Toward More Efficient Corporate Knowledge

In a recent paper,[1] I argue that the criminal law needs what I call a functional approach to corporate knowledge.  When the law treats corporations as though they know things, it affects how they manage information.  Knowledge, in one form or another, is an element of the most frequent corporate crimes—false claims,[2] money laundering,[3] tax evasion,[4] etc.  Doctrines for attributing knowledge to corporations vary by jurisdiction and sweep different types of information within their scope.  The control test is the most restrictive, and attributes knowledge to corporations when high-ranking personnel are involved.[5]  Respondeat superior goes … Read more

How to Punish a Corporation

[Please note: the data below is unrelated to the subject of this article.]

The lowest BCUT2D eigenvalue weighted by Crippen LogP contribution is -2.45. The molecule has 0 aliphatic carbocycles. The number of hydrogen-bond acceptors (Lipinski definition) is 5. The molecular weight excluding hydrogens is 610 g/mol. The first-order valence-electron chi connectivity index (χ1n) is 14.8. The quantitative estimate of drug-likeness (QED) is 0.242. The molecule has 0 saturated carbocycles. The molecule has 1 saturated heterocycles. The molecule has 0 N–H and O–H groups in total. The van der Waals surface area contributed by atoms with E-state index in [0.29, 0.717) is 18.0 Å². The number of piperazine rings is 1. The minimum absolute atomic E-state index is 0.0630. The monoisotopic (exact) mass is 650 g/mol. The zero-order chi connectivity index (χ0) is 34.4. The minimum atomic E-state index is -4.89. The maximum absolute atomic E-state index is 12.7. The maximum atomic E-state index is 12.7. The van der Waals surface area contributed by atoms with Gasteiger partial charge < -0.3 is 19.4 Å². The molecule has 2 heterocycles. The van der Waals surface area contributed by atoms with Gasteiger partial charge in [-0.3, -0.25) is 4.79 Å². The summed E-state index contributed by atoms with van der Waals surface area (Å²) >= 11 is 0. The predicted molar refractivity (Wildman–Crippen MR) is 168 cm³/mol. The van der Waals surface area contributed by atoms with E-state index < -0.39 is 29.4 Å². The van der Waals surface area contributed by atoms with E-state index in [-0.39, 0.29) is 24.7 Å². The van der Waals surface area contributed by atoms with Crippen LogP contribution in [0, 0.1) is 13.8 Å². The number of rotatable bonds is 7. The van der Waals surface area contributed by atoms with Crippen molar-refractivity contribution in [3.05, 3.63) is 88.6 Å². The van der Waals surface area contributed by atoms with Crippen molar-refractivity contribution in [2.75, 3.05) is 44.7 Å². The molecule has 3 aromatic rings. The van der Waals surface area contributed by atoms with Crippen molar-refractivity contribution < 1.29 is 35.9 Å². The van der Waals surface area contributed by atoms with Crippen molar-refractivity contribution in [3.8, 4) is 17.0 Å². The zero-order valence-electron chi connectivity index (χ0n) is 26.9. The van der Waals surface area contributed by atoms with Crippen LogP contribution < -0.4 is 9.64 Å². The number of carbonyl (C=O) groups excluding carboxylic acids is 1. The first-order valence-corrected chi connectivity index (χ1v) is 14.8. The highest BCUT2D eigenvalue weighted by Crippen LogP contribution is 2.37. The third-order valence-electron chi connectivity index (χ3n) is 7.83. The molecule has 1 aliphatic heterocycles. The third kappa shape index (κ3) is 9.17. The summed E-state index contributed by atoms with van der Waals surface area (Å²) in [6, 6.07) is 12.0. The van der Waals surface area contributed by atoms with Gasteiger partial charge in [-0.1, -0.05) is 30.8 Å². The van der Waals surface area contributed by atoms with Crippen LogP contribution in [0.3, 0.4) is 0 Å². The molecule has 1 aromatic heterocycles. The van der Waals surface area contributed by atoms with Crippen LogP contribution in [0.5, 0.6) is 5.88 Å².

Start a conversation with a skeptic about the utility of corporate criminal law, and you soon come to an impasse: What could it possibly mean to punish a collective, fictional person?  Good responses to this question have been hard to come by.  People who believe in retribution, for example, would say that punishing criminals is a matter of giving them their just deserts.[1]  Common though retributive perspectives may be in the popular press and politics, it is far from clear what a corporation’s just deserts could be.[2]  Such justice frequently involves suffering of some kind, but suffering is … Read more